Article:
Cristiano Fragassa

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A redesign procedure used for introducing new functional properties in innovative gym equipment is here reported. It is based on a metal replacement action where a tempered steel was firstly replaced by an aluminum alloy and then by high strength-to-weight fiber-reinforced polymers. The effect of fiber properties (as strength and volume ratio) and plies stacking sequences (as thicknesses and orientation) were investigated. Numerical analyses, done by Ansys ACP, allowed evaluating the stress-strain behavior in realistic boundaries and quasi-static loads, comparing materials and layouts in terms of stiffness. The single-layered shell method with additional integration points was preferred as a technique for discretizing composite laminates. Maximum Principal Stress and Maximum Distortion Energy (Tsai-Hill) were applied as anisotropic failure criteria. Changes in geometry were also considered given their relevant effects on parts and processes. Specifically, this paper is focused on a representative component of the main kinematic chain (the ‘forearm’) and details the different redesign phases for that part. The chosen solution consisted of 14 layers of unidirectional and bidirectional carbon fiber-reinforced pre-pregs, offering a 68 % weight reduction with respect to a solid aluminum component with equal stiffness. The part was manufactured by hand lay-up and cured in autoclave. This redesign practice was extended to the rest of the equipment allowing its transformation into an exoskeleton.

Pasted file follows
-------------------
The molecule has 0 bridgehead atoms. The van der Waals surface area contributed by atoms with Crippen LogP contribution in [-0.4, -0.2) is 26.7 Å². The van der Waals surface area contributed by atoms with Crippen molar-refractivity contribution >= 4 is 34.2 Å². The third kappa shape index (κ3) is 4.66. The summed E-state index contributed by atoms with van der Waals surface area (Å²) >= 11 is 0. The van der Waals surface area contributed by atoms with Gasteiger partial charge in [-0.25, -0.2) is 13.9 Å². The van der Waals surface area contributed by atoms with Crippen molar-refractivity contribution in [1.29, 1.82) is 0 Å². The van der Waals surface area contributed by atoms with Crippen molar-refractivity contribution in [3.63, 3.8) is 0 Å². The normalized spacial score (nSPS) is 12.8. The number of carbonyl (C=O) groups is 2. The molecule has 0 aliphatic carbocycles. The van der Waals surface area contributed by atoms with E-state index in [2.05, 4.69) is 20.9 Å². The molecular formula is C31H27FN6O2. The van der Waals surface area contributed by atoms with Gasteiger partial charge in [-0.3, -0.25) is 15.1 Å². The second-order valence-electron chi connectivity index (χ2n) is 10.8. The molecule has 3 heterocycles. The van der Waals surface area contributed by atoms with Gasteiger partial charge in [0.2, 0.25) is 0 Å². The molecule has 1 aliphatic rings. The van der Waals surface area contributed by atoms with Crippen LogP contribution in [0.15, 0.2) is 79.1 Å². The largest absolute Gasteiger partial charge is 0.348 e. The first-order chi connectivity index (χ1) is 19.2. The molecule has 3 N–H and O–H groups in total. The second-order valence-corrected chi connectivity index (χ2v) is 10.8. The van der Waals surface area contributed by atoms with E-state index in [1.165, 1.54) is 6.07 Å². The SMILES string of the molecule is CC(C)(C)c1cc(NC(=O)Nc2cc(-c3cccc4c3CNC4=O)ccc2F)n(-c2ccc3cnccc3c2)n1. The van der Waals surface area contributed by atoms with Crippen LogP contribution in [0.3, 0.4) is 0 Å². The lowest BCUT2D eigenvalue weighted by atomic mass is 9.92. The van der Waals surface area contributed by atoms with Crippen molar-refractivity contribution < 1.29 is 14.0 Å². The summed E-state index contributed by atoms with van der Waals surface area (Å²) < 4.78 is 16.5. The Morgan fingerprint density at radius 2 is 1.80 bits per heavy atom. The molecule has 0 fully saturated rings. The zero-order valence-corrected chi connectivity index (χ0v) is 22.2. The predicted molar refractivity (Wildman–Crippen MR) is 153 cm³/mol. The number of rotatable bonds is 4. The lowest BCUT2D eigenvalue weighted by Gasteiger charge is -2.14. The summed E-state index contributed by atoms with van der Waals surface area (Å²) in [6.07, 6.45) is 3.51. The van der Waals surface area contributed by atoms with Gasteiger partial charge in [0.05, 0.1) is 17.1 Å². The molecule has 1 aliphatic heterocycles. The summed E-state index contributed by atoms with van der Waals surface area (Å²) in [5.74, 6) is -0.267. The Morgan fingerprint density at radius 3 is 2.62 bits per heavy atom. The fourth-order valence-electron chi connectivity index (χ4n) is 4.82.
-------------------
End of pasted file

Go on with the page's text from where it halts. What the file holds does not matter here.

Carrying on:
Material Design, Functional Design, Exoskeleton, Fiber Reinforced Polymers, Strength-to-weight Ratio, Exercise Machine, Rehabilitation

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